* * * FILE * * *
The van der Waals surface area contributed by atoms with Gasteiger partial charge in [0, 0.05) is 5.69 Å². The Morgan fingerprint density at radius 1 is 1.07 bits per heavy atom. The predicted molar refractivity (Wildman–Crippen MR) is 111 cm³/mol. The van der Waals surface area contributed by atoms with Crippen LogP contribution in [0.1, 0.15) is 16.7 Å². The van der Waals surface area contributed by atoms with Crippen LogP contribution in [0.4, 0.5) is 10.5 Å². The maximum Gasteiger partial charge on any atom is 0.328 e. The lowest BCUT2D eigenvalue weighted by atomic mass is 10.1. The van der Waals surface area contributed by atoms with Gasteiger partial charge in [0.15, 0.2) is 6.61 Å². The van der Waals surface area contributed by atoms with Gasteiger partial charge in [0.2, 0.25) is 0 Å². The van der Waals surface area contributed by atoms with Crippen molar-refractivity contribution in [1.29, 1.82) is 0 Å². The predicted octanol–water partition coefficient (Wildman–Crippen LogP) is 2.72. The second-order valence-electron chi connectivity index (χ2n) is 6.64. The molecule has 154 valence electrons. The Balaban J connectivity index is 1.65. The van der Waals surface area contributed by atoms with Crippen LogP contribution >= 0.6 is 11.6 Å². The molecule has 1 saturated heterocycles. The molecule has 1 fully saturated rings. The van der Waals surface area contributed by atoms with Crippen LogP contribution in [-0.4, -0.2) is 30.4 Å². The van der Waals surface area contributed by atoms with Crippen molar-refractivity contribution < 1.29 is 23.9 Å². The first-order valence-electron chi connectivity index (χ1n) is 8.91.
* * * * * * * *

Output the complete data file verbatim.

The van der Waals surface area contributed by atoms with Gasteiger partial charge in [0, 0.05) is 5.69 Å². The Morgan fingerprint density at radius 1 is 1.07 bits per heavy atom. The predicted molar refractivity (Wildman–Crippen MR) is 111 cm³/mol. The van der Waals surface area contributed by atoms with Crippen LogP contribution in [0.1, 0.15) is 16.7 Å². The van der Waals surface area contributed by atoms with Crippen LogP contribution in [0.4, 0.5) is 10.5 Å². The maximum Gasteiger partial charge on any atom is 0.328 e. The lowest BCUT2D eigenvalue weighted by atomic mass is 10.1. The van der Waals surface area contributed by atoms with Gasteiger partial charge in [0.15, 0.2) is 6.61 Å². The van der Waals surface area contributed by atoms with Gasteiger partial charge in [0.2, 0.25) is 0 Å². The van der Waals surface area contributed by atoms with Crippen molar-refractivity contribution in [1.29, 1.82) is 0 Å². The predicted octanol–water partition coefficient (Wildman–Crippen LogP) is 2.72. The second-order valence-electron chi connectivity index (χ2n) is 6.64. The molecule has 154 valence electrons. The Balaban J connectivity index is 1.65. The van der Waals surface area contributed by atoms with Crippen LogP contribution >= 0.6 is 11.6 Å². The molecule has 1 saturated heterocycles. The molecule has 1 fully saturated rings. The van der Waals surface area contributed by atoms with Crippen LogP contribution in [-0.4, -0.2) is 30.4 Å². The van der Waals surface area contributed by atoms with Crippen molar-refractivity contribution < 1.29 is 23.9 Å². The first-order valence-electron chi connectivity index (χ1n) is 8.91.